From the lowest servant to the most powerful ruler, every lost person needs the salvation which God provides through Jesus. Because it is our Lord’s will for each person to hear and accept the gospel message, He charged His followers to declare it throughout the whole world (Mark 16:15,16).

One monarch who came face to face with the truth of God’s gospel was a man known in history as Herod Agrippa II. In the Scriptures, he is simply identified as “Agrippa.” He came on the scene of the biblical record when he visited Caesarea, where the apostle Paul had been held captive for two years. Agrippa gave Paul a chance to speak, and what an earful he received! Let us listen in on the final portion of the recorded exchange between the Lord’s aging servant and the man who was the last in the long line of Herods. The passage is Acts 26:24-29:
(24) Now as he thus made his defense, Festus said with a loud voice, Paul you are beside yourself! Much learning is driving you mad! (25) But he said, I am not mad, most noble Festus, but speak the words of truth and reason. (26) For the king, before whom I also speak freely, knows these things; for I am convinced that none of these things escapes his attention, since this thing was not done in a corner. (27) King Agrippa, do you believe the prophets? I know that you do believe. (28) Then Agrippa said to Paul, You almost persuade me to become a Christian. (29) And Paul said, I would to God that not only you, but also all who hear me today, might become both almost and altogether such as I am, except for these chains.

So, there you have it. Following that exchange, the king stood up, declaring that Paul had done nothing worthy of death, and arrangements were made to send Paul to Rome to make his appeal before the emperor (26:30-27:1).

But what about Agrippa’s spiritual status? Sadly, there is no indication that he ever submitted to the gospel. He was lost before he met Paul, he was lost when he sat and listened to Paul’s message, and he remained lost outside of the Christ after they parted ways. There are some positive things that one might observe about Agrippa’s case, yet he was still lost.

According to Paul, Agrippa was an “expert in all customs and questions which have to do with the Jews” (26:3), but he was still lost. Having special knowledge or expertise in some area of life does not reconcile one to the God of heaven. Only Jesus’ blood can accomplish that (Romans 5:9,10).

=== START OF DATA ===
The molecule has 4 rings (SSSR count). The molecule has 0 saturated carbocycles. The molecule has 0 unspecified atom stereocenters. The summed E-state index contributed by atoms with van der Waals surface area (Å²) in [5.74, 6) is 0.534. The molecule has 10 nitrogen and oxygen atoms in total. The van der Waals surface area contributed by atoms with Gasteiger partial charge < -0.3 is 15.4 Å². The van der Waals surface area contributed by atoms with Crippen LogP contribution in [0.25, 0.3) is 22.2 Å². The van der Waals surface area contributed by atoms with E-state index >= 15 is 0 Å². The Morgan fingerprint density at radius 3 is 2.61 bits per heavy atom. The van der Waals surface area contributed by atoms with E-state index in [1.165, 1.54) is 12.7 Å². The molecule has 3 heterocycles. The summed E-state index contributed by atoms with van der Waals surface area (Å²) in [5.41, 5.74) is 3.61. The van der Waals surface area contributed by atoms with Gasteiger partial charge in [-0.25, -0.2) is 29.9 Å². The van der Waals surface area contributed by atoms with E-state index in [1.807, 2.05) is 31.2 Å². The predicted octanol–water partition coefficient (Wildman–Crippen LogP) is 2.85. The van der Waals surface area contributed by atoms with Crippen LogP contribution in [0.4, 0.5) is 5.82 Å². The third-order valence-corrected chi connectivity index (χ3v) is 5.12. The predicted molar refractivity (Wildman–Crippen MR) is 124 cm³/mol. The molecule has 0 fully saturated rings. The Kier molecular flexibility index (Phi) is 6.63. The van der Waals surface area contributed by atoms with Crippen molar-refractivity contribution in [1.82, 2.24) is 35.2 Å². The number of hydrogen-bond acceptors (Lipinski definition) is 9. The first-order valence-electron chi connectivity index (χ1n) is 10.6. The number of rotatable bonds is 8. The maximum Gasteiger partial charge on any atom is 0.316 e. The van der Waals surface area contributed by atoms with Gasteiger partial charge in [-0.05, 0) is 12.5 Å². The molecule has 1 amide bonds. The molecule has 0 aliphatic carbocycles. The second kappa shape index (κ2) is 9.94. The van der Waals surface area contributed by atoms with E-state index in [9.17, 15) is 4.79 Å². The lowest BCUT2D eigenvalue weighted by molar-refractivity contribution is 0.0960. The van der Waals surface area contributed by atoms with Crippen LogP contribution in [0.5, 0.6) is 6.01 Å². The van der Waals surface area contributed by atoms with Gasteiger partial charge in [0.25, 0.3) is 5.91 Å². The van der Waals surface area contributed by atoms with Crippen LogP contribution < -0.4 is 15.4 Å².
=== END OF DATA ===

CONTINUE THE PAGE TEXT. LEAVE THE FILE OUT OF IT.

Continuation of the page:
Agrippa was blessed, but he was still lost. He was able to meet and listen to one of the finest Christians that the world has ever known. Such a blessing, however, did not bring him eternal benefit. Why? Because he was like the wayside soil of which Jesus spoke in His Parable of the Sower.

Agrippa heard the truth, but he was still lost. Paul said that what he spoke to Agrippa were “words of truth” (26:25). Multitudes never have the chance to hear the truth like Agrippa did. It is great when one has such an opportunity, but simply hearing the truth is insufficient. Hearing is essential in order to produce faith (Romans 10:17), but if one desires to be in the right relationship with God, he must be more than a hearer of the word – he must obey it (Matthew 7:21). We have known people who heard the truth taught week after week, year after year, but never accepted it. What a tragedy.

Agrippa believed, but he was still lost. Some have the notion that just as long as you believe in something, it does not matter what, then you will be saved. Not so. Paul said to Agrippa, “I know that you do believe” (26:27). He was a lost believer.

Agrippa believed the prophets, but he was still lost (26:27). Paul had just told Agrippa that he was preaching what “the prophets and Moses said would come – that the Christ would suffer, that He would be the first to rise from the dead, and would proclaim light to the Jewish people and to the Gentiles” (26:22,23). Yes, Agrippa believed the prophecies concerning the coming Christ! He failed, though, to submit to Him. The king remained lost.

Agrippa understood Paul’s intentions, but he was still lost. He knew that Paul’s desire in teaching him was to cause him to become a Christian (26:28).

And, Agrippa claimed that he was almost persuaded; but, he was still lost (26:28). A person might be “so close,” but close is still lost. One might be in the process of considering the decision to obey the gospel, but one who is simply considering is still lost. Redemption is in Jesus (Ephesians 1:7). That truth is unchangeable, regardless of whom the hearers are. Herod Agrippa II was almost persuaded, but completely lost. My friend, what about you?

Roger D. Campbell

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